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Async in C# 5.0 by Alex Davies

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Chapter 6. The Task-Based Asynchronous Pattern

The Task-based Asynchronous Pattern (TAP) is a set of recommendations from Microsoft for writing asynchronous APIs in .NET using Task. The document by Stephen Toub from the parallel programming team at Microsoft has good examples and is worth a read.

The pattern makes APIs that can be consumed using await, and while using async produces methods that follow the pattern, it’s often useful to use Task manually. In this chapter, I’ll explain the pattern, and techniques to work with it.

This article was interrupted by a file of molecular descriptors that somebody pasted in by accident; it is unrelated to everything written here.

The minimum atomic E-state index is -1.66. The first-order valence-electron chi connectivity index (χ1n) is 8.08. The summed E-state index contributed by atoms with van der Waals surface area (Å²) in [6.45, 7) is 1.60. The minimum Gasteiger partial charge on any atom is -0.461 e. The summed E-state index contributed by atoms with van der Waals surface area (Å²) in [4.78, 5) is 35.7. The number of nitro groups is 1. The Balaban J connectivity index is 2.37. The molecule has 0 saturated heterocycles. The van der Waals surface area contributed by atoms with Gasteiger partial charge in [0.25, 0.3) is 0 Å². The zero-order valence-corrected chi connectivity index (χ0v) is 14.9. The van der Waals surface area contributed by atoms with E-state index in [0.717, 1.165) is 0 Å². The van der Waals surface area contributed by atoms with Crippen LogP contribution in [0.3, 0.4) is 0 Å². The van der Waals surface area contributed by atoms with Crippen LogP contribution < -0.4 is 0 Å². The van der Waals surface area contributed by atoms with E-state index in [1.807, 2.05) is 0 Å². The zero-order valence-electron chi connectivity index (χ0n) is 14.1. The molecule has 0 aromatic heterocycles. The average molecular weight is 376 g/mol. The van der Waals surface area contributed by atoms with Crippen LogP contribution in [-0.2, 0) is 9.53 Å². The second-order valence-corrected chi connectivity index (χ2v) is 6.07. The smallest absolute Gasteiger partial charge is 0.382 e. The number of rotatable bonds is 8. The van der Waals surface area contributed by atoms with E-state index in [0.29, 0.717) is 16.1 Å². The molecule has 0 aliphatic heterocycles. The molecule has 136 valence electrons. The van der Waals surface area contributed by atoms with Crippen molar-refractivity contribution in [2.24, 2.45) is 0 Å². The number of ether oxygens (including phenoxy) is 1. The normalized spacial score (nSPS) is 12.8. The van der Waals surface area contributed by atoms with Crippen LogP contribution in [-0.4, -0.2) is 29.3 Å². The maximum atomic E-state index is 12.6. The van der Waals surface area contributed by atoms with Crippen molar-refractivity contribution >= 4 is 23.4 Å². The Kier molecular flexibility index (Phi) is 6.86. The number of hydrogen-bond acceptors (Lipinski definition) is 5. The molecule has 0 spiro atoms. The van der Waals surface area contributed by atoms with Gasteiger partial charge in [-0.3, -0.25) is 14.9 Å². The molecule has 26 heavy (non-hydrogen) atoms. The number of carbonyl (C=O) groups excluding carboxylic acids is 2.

What the TAP Specifies

I’ll assume we already know how to design a good method signature for synchronous C# code:

  • It should have a few parameters, or maybe none. ref and out parameters should be avoided if possible.

  • It should have a return type, if it makes sense, which really expresses the result of the code inside the method, as opposed to a success indicator like in some C++ code.

  • It should have a name that explains the behavior of the method, without extra notation.

  • Common or expected failures should be part of the return type, while unexpected failures should throw exceptions.

Here is a well designed synchronous method, which is part of the Dns class:

public static IPHostEntry GetHostEntry(string hostNameOrAddress)

The TAP gives the same level of guidelines on designing an asynchronous method, based on your existing skills with synchronous methods. Here they are:

  • It should have the same parameters as an equivalent synchronous method would. ref and out parameters ...

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